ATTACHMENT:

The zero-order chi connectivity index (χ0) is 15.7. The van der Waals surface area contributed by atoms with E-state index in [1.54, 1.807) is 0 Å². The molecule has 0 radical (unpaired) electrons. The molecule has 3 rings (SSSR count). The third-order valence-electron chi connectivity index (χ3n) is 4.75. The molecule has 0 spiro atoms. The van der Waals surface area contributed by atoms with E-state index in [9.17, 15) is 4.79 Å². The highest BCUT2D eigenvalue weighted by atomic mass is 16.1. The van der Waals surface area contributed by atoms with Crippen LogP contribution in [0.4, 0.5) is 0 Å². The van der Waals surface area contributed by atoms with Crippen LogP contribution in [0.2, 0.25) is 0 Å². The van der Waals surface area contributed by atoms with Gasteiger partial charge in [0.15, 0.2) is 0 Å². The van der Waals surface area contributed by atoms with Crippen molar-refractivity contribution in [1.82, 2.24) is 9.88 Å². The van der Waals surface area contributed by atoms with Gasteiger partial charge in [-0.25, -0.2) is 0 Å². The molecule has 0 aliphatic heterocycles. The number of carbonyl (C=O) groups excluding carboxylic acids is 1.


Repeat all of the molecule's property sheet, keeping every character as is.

The zero-order chi connectivity index (χ0) is 15.7. The van der Waals surface area contributed by atoms with E-state index in [1.54, 1.807) is 0 Å². The molecule has 0 radical (unpaired) electrons. The molecule has 3 rings (SSSR count). The third-order valence-electron chi connectivity index (χ3n) is 4.75. The molecule has 0 spiro atoms. The van der Waals surface area contributed by atoms with E-state index in [9.17, 15) is 4.79 Å². The highest BCUT2D eigenvalue weighted by atomic mass is 16.1. The van der Waals surface area contributed by atoms with Crippen LogP contribution in [0.4, 0.5) is 0 Å². The van der Waals surface area contributed by atoms with Crippen LogP contribution in [0.2, 0.25) is 0 Å². The van der Waals surface area contributed by atoms with Gasteiger partial charge in [0.15, 0.2) is 0 Å². The van der Waals surface area contributed by atoms with Crippen molar-refractivity contribution in [1.82, 2.24) is 9.88 Å². The van der Waals surface area contributed by atoms with Gasteiger partial charge in [-0.25, -0.2) is 0 Å². The molecule has 0 aliphatic heterocycles. The number of carbonyl (C=O) groups excluding carboxylic acids is 1.